prop_size_of_sub_arrays_is_n n xs =  n > 0 ==> all (\subArray -> length subArray == n)  (windowed n xs)  
  where types = (xs :: [Int], n :: Int)
 
test_should_window_simple_list = 
  windowed 2 [1..10] @?= [[1,2], [2,3], [3,4], [4,5], [5,6], [6,7], [7,8], [8,9], [9,10]]

I initially only wrote QuickCheck properties but I wasn’t satisfied that just passing the properties I’ve written would guarantee the function is working as expected.

The first property does a simple check that the last item from the windowed function is the same as the last item in the list assuming that the list isn’t empty, that we’re using a positive n value and our window size is smaller than the list size.

The second checks that we end up with an empty list if we try to window to a size bigger than the list and the third checks that each of the sub arrays is the correct size.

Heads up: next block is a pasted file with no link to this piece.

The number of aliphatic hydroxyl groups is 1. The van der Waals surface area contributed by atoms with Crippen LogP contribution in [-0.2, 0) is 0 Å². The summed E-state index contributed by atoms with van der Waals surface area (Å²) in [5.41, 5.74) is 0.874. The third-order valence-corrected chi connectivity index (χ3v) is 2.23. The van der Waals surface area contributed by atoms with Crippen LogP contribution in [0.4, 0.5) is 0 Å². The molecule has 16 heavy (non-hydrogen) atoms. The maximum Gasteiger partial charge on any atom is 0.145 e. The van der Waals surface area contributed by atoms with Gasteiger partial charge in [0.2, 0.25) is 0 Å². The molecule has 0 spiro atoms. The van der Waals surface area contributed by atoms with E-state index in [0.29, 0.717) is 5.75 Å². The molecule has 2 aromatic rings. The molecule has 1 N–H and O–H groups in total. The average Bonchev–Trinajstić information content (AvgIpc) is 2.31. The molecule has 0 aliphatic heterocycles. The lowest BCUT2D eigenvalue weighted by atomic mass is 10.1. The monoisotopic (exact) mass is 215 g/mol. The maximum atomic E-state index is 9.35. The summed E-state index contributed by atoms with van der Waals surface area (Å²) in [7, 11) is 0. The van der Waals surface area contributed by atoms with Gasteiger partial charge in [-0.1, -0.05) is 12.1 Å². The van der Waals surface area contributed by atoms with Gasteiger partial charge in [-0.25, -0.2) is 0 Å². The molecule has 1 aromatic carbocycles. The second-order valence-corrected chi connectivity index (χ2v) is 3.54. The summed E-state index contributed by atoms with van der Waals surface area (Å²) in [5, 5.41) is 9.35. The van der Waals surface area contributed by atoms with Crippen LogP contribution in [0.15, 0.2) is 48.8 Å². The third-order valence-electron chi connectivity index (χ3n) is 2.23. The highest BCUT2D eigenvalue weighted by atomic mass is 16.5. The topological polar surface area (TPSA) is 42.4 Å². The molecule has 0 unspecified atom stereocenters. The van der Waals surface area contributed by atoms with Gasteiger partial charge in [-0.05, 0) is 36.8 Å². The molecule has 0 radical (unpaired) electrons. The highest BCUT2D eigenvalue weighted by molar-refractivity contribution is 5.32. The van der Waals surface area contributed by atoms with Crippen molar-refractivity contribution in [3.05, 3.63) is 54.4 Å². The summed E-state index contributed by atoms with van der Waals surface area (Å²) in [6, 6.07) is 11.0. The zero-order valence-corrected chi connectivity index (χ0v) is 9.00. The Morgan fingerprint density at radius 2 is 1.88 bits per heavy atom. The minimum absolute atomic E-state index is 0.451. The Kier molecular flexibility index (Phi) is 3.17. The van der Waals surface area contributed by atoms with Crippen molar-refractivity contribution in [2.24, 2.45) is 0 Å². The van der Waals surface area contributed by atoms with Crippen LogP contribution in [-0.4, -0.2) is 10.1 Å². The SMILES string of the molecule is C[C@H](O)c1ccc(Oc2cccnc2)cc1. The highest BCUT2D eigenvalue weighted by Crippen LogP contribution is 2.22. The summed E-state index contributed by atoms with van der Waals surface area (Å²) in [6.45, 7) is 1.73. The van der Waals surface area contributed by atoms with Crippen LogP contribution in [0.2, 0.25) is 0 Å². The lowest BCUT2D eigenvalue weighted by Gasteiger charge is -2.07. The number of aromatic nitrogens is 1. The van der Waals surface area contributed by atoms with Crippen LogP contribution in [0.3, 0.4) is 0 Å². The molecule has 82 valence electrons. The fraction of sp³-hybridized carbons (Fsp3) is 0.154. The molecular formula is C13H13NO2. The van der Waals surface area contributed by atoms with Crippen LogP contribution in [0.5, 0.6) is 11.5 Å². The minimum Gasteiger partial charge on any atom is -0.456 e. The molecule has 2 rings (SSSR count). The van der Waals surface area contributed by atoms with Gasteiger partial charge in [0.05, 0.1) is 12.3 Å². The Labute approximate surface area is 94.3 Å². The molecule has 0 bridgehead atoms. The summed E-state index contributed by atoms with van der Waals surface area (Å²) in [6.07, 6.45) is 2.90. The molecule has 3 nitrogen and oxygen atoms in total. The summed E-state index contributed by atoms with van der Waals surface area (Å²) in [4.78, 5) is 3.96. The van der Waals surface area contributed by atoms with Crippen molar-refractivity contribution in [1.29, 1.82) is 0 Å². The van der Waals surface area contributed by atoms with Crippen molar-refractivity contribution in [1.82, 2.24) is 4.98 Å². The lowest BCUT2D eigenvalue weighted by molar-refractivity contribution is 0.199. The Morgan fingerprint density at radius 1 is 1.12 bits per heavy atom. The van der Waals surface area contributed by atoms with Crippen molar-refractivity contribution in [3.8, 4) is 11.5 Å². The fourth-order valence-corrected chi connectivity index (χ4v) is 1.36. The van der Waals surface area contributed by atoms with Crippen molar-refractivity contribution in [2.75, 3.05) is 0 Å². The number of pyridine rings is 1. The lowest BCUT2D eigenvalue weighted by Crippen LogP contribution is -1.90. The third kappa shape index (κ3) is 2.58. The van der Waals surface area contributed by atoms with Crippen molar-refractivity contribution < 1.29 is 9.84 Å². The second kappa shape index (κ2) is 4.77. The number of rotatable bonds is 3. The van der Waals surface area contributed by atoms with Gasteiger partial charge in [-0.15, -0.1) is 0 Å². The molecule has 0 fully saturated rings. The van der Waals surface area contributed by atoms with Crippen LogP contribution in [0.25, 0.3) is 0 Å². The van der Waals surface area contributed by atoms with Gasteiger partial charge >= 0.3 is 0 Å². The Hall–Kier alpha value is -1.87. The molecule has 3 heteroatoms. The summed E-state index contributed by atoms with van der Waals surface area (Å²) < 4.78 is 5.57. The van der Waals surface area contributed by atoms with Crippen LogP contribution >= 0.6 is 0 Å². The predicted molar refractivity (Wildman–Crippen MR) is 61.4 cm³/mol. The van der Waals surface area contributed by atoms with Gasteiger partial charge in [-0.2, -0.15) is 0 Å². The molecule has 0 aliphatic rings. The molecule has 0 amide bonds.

I wasn’t sure how to write a QuickCheck property that would test the values of the individual sub arrays so I ended up writing a HUnit test instead.

If you know how I could achieve the same thing using QuickCheck please let me know.

We can then run all the tests like so:

> ./Windowed                                                                                                                    
windowed:
 
  should not window if n is bigger than list size: [OK, passed 100 tests]
 
  should create sub arrays the size of window: [OK, passed 100 tests]
 
  should group adjacent items into windows: [OK, passed 100 tests]
 
  should window a simple list: [OK]